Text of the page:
Walker maintains seven-point lead in Iowa
© Greg Nash
Wisconsin Gov. Scott Walker hasn’t let up in Iowa, a new poll from the Des Moines Register and Bloomberg shows. 
Walker gets the support of 17 percent in the crowded Republican field.
Former Florida Gov. Jeb Bush and former Arkansas Gov. Mike Huckabee are next at 9 percent each.
Sen. Marco Rubio (R-Fla.) and former Sen. Rick Santorum, who won the 2012 Iowa caucuses, come in at 6 percent each.
Walker led a similar January poll in the state, with 15 percent.
Walker’s well-received speech at the Iowa Freedom Summit in January, where he recounted his battles against unions in Wisconsin, helped catapult him to the top of the field.
The field has been more even in national polls, with Walker tied at 10 percent with Bush, Rubio, Huckabee and Carson in the latest Quinnipiac poll. 
Rubio has been gaining support in Iowa, the poll shows. He is climbed to six percent from three percent in January. He is also the top second-place choice, with 12 percent. 
His favorability, at 60 percent, is the third-highest, behind Walker at 66 percent and Huckabee, the 2008 winner in Iowa, at 61.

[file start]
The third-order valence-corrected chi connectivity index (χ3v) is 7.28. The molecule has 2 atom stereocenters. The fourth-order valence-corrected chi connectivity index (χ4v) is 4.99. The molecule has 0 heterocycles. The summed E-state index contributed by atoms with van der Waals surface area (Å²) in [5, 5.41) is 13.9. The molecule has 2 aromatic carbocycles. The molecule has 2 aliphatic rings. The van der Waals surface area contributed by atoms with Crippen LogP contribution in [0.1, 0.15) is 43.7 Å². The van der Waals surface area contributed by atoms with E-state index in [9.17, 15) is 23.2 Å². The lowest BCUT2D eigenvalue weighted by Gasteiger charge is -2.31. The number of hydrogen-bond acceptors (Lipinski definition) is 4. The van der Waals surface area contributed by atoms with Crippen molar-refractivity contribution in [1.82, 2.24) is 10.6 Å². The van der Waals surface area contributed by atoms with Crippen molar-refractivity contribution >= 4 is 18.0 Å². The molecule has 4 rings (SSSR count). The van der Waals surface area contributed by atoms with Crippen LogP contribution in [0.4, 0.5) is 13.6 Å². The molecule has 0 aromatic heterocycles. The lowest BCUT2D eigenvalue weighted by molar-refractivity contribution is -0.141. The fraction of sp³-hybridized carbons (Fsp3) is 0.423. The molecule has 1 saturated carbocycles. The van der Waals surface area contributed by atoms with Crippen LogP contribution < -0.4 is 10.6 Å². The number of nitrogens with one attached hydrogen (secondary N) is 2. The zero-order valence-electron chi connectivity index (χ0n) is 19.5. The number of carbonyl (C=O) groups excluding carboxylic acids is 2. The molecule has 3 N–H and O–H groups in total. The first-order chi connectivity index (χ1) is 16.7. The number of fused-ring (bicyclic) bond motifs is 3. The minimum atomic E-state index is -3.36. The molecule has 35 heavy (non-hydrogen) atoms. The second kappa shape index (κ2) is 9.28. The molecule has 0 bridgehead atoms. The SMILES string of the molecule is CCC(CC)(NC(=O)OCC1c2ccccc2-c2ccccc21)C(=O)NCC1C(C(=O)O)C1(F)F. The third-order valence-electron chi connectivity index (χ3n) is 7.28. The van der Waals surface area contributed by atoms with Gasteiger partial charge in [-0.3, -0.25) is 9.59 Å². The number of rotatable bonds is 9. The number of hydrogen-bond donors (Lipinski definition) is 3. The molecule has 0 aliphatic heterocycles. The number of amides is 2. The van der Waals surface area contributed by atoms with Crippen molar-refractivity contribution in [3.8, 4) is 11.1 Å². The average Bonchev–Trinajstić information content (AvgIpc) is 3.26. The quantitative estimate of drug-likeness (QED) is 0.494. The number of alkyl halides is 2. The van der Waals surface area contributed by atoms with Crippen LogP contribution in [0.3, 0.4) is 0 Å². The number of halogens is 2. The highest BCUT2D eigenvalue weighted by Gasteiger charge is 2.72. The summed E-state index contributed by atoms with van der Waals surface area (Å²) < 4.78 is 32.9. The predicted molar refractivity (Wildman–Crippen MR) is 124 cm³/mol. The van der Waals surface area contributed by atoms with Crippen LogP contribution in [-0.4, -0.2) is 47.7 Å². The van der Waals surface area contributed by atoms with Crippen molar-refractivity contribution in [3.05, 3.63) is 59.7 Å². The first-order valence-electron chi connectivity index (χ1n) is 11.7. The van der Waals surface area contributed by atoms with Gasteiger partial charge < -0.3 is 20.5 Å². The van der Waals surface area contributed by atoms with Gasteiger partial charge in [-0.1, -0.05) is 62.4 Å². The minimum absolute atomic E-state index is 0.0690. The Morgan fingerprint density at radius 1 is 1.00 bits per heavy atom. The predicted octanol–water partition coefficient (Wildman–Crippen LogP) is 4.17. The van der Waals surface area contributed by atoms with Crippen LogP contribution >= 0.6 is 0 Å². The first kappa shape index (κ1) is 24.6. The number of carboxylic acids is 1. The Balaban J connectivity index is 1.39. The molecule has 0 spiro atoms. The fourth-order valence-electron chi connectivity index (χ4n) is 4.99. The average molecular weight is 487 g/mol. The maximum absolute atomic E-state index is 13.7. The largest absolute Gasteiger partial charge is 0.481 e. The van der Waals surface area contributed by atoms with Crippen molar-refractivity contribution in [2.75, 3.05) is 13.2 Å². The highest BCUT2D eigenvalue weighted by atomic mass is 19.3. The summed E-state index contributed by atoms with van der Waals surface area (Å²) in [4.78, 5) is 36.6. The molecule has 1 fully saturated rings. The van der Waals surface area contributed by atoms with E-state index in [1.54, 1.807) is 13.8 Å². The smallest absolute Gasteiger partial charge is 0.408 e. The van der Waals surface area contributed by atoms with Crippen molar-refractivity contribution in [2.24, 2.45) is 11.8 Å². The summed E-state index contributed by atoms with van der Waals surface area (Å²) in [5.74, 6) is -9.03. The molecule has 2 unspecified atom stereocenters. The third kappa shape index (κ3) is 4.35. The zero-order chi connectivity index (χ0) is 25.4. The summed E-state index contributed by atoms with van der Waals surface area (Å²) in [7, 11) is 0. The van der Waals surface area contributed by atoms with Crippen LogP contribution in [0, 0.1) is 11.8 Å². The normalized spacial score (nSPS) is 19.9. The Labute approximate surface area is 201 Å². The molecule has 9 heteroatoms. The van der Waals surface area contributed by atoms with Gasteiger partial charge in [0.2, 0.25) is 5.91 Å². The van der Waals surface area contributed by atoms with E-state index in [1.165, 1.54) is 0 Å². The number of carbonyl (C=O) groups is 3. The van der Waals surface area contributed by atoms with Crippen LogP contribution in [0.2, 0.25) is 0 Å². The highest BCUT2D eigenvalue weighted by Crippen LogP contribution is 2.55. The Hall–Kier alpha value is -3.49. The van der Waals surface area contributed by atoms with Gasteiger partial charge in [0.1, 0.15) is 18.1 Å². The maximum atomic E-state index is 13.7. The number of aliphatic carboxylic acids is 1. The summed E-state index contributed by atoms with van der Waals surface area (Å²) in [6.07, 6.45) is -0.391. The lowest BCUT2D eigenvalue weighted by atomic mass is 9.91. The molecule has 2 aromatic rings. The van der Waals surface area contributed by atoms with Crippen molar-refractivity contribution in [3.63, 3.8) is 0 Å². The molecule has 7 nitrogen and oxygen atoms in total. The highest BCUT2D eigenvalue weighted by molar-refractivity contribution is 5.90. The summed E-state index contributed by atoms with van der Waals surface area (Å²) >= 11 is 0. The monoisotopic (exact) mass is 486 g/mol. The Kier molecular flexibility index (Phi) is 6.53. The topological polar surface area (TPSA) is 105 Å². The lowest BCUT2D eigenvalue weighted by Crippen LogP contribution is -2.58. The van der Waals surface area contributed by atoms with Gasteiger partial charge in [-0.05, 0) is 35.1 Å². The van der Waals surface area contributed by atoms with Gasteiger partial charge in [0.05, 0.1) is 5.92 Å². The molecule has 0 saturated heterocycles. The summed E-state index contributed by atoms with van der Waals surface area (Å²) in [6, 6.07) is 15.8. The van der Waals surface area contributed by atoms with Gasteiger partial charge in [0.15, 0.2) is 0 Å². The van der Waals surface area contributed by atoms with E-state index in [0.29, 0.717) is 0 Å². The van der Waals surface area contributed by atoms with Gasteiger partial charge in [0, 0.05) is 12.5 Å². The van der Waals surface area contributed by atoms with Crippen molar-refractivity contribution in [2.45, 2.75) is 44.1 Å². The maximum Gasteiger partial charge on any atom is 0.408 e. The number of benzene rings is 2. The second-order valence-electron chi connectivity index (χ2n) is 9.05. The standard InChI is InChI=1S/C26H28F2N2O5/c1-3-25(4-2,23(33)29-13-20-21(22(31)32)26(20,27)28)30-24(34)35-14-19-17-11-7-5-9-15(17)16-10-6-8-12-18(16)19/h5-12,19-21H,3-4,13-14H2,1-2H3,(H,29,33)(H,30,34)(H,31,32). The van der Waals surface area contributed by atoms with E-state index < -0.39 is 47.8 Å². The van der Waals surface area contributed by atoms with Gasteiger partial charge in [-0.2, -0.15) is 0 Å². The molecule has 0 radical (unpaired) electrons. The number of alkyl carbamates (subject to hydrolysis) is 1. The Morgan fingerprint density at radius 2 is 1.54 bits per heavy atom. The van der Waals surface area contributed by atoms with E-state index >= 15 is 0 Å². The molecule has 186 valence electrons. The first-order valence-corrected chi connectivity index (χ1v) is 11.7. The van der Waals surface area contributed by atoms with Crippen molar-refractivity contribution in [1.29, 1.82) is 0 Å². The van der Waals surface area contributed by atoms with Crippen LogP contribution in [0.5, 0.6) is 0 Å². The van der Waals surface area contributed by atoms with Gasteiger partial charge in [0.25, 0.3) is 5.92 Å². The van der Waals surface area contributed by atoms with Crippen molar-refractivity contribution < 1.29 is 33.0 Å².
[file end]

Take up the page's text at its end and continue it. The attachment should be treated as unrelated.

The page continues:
Paul has been looking to reach out to libertarian-minded young people and other voting blocs that are not usually aligned with Republicans. 
Paul leads with moderate Republicans, independents who intend to attend the Republican caucuses (21 percent) and people under 45. 
But his favorability has also fallen nine points, to 55 percent since January. 
Questions have also followed Bush about his chances in Iowa and how hard he will compete in the state. Bush is one of few candidates, with a higher unfavorable rating, at 45 percent, than favorable, at 43. 
Carly Fiorina’s favorablity has surged to 41 percent, from 15 percent. She has hammered Hillary Clinton harder than many of the other candidates, but she is at just two percent support.
Outspoken Sen. Ted Cruz (R-Texas) remains at five percent, the same level as in January. And the situation looks especially dire for New Jersey Gov. Chris Christie, plagued by the bridge closing scandal and other problems in his home state. 
He has a 28 percent favorable rating, in contrast to 58 percent who view him unfavorably, and sits at four percent in the poll.
- Updated at 6:49 p.m.